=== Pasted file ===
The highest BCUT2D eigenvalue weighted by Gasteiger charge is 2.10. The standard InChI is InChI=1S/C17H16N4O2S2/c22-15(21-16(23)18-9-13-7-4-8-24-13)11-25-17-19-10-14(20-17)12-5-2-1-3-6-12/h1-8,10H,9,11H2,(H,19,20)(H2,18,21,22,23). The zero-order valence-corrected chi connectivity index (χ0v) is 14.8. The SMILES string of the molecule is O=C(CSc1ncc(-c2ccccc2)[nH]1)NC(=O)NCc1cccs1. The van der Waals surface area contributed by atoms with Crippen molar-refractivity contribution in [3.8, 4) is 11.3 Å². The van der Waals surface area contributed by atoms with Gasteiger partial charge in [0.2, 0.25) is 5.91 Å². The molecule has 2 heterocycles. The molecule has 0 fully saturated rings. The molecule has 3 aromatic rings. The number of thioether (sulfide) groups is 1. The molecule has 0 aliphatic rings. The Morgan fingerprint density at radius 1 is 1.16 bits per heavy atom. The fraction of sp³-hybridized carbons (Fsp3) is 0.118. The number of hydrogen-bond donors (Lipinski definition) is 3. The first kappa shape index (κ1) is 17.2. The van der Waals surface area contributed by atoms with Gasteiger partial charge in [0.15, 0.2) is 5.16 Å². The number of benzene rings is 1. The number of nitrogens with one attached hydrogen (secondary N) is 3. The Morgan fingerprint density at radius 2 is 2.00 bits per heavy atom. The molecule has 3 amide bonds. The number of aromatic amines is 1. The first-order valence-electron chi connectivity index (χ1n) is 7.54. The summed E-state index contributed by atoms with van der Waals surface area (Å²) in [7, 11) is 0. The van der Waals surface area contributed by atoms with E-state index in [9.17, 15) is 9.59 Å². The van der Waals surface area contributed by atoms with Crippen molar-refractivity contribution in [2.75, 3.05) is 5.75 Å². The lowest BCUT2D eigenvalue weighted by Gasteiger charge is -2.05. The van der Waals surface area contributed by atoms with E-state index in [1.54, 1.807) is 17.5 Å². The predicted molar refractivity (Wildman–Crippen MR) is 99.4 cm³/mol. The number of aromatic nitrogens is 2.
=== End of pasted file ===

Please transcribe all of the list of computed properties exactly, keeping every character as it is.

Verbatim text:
The highest BCUT2D eigenvalue weighted by Gasteiger charge is 2.10. The standard InChI is InChI=1S/C17H16N4O2S2/c22-15(21-16(23)18-9-13-7-4-8-24-13)11-25-17-19-10-14(20-17)12-5-2-1-3-6-12/h1-8,10H,9,11H2,(H,19,20)(H2,18,21,22,23). The zero-order valence-corrected chi connectivity index (χ0v) is 14.8. The SMILES string of the molecule is O=C(CSc1ncc(-c2ccccc2)[nH]1)NC(=O)NCc1cccs1. The van der Waals surface area contributed by atoms with Crippen molar-refractivity contribution in [3.8, 4) is 11.3 Å². The van der Waals surface area contributed by atoms with Gasteiger partial charge in [0.2, 0.25) is 5.91 Å². The molecule has 2 heterocycles. The molecule has 0 fully saturated rings. The molecule has 3 aromatic rings. The number of thioether (sulfide) groups is 1. The molecule has 0 aliphatic rings. The Morgan fingerprint density at radius 1 is 1.16 bits per heavy atom. The fraction of sp³-hybridized carbons (Fsp3) is 0.118. The number of hydrogen-bond donors (Lipinski definition) is 3. The first kappa shape index (κ1) is 17.2. The van der Waals surface area contributed by atoms with Gasteiger partial charge in [0.15, 0.2) is 5.16 Å². The number of benzene rings is 1. The number of nitrogens with one attached hydrogen (secondary N) is 3. The Morgan fingerprint density at radius 2 is 2.00 bits per heavy atom. The molecule has 3 amide bonds. The number of aromatic amines is 1. The first-order valence-electron chi connectivity index (χ1n) is 7.54. The summed E-state index contributed by atoms with van der Waals surface area (Å²) in [7, 11) is 0. The van der Waals surface area contributed by atoms with E-state index in [9.17, 15) is 9.59 Å². The van der Waals surface area contributed by atoms with Crippen molar-refractivity contribution in [2.75, 3.05) is 5.75 Å². The lowest BCUT2D eigenvalue weighted by Gasteiger charge is -2.05. The van der Waals surface area contributed by atoms with E-state index in [1.54, 1.807) is 17.5 Å². The predicted molar refractivity (Wildman–Crippen MR) is 99.4 cm³/mol. The number of aromatic nitrogens is 2.